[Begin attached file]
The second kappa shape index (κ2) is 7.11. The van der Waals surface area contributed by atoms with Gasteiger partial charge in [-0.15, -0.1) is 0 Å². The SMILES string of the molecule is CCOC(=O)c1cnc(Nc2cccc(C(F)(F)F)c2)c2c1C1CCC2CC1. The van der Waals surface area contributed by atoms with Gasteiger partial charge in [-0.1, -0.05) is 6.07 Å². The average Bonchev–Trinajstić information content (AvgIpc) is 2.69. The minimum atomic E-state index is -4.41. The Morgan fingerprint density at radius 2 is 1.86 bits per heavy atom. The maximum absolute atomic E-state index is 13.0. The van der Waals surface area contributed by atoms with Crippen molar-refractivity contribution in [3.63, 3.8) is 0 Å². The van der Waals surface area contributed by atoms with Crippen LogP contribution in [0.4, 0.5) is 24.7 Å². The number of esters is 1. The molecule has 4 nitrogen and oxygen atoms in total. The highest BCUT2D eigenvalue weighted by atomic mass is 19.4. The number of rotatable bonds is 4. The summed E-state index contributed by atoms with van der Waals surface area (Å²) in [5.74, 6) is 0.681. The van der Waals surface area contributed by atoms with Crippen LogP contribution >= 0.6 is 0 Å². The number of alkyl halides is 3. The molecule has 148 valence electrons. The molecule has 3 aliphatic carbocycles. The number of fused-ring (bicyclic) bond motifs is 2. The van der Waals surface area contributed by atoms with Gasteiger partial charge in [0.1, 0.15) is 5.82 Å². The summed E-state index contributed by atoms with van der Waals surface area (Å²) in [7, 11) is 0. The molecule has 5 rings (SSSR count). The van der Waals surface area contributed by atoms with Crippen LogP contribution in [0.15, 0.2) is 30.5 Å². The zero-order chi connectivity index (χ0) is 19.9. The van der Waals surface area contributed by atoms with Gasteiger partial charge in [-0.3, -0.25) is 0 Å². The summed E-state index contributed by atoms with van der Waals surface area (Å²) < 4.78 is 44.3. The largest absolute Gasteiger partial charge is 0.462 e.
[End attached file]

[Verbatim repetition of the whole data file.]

The second kappa shape index (κ2) is 7.11. The van der Waals surface area contributed by atoms with Gasteiger partial charge in [-0.15, -0.1) is 0 Å². The SMILES string of the molecule is CCOC(=O)c1cnc(Nc2cccc(C(F)(F)F)c2)c2c1C1CCC2CC1. The van der Waals surface area contributed by atoms with Gasteiger partial charge in [-0.1, -0.05) is 6.07 Å². The average Bonchev–Trinajstić information content (AvgIpc) is 2.69. The minimum atomic E-state index is -4.41. The Morgan fingerprint density at radius 2 is 1.86 bits per heavy atom. The maximum absolute atomic E-state index is 13.0. The van der Waals surface area contributed by atoms with Crippen molar-refractivity contribution in [3.63, 3.8) is 0 Å². The van der Waals surface area contributed by atoms with Crippen LogP contribution in [0.4, 0.5) is 24.7 Å². The number of esters is 1. The molecule has 4 nitrogen and oxygen atoms in total. The highest BCUT2D eigenvalue weighted by atomic mass is 19.4. The number of rotatable bonds is 4. The summed E-state index contributed by atoms with van der Waals surface area (Å²) in [5.74, 6) is 0.681. The van der Waals surface area contributed by atoms with Crippen LogP contribution >= 0.6 is 0 Å². The number of alkyl halides is 3. The molecule has 148 valence electrons. The molecule has 3 aliphatic carbocycles. The number of fused-ring (bicyclic) bond motifs is 2. The van der Waals surface area contributed by atoms with Gasteiger partial charge in [0.1, 0.15) is 5.82 Å². The summed E-state index contributed by atoms with van der Waals surface area (Å²) in [7, 11) is 0. The molecule has 5 rings (SSSR count). The van der Waals surface area contributed by atoms with Crippen LogP contribution in [0.15, 0.2) is 30.5 Å². The zero-order chi connectivity index (χ0) is 19.9. The van der Waals surface area contributed by atoms with Gasteiger partial charge in [-0.3, -0.25) is 0 Å². The summed E-state index contributed by atoms with van der Waals surface area (Å²) < 4.78 is 44.3. The largest absolute Gasteiger partial charge is 0.462 e.